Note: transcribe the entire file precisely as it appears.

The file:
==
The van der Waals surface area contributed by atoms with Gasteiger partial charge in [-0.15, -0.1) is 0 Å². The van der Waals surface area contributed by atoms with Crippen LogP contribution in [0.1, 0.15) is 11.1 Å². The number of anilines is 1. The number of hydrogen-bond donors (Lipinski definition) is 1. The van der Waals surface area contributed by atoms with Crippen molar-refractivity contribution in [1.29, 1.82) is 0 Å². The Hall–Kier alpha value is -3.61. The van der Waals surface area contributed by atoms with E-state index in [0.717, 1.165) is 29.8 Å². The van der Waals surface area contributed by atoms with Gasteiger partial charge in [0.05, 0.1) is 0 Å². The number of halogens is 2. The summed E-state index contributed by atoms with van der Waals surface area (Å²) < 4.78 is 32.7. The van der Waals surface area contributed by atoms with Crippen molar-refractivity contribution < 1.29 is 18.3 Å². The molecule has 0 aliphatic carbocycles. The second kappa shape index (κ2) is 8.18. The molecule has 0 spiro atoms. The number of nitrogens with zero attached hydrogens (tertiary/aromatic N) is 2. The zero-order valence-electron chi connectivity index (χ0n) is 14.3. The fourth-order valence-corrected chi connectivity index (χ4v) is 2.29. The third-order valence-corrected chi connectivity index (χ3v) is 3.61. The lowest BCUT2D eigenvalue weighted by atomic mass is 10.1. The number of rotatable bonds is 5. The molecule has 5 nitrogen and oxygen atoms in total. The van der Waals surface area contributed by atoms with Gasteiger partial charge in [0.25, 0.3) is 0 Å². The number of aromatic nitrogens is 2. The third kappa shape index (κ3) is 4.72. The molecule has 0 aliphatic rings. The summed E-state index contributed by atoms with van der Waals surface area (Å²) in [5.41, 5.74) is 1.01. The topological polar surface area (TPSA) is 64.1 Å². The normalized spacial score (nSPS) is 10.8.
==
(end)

The van der Waals surface area contributed by atoms with Gasteiger partial charge in [-0.15, -0.1) is 0 Å². The van der Waals surface area contributed by atoms with Crippen LogP contribution in [0.1, 0.15) is 11.1 Å². The number of anilines is 1. The number of hydrogen-bond donors (Lipinski definition) is 1. The van der Waals surface area contributed by atoms with Crippen molar-refractivity contribution in [1.29, 1.82) is 0 Å². The Hall–Kier alpha value is -3.61. The van der Waals surface area contributed by atoms with E-state index in [0.717, 1.165) is 29.8 Å². The van der Waals surface area contributed by atoms with Gasteiger partial charge in [0.05, 0.1) is 0 Å². The number of halogens is 2. The summed E-state index contributed by atoms with van der Waals surface area (Å²) < 4.78 is 32.7. The van der Waals surface area contributed by atoms with Crippen molar-refractivity contribution < 1.29 is 18.3 Å². The molecule has 0 aliphatic carbocycles. The second kappa shape index (κ2) is 8.18. The molecule has 0 spiro atoms. The number of nitrogens with zero attached hydrogens (tertiary/aromatic N) is 2. The zero-order valence-electron chi connectivity index (χ0n) is 14.3. The fourth-order valence-corrected chi connectivity index (χ4v) is 2.29. The third-order valence-corrected chi connectivity index (χ3v) is 3.61. The lowest BCUT2D eigenvalue weighted by atomic mass is 10.1. The number of rotatable bonds is 5. The molecule has 5 nitrogen and oxygen atoms in total. The van der Waals surface area contributed by atoms with Gasteiger partial charge in [0.25, 0.3) is 0 Å². The number of aromatic nitrogens is 2. The third kappa shape index (κ3) is 4.72. The molecule has 0 aliphatic rings. The summed E-state index contributed by atoms with van der Waals surface area (Å²) in [5.41, 5.74) is 1.01. The topological polar surface area (TPSA) is 64.1 Å². The normalized spacial score (nSPS) is 10.8.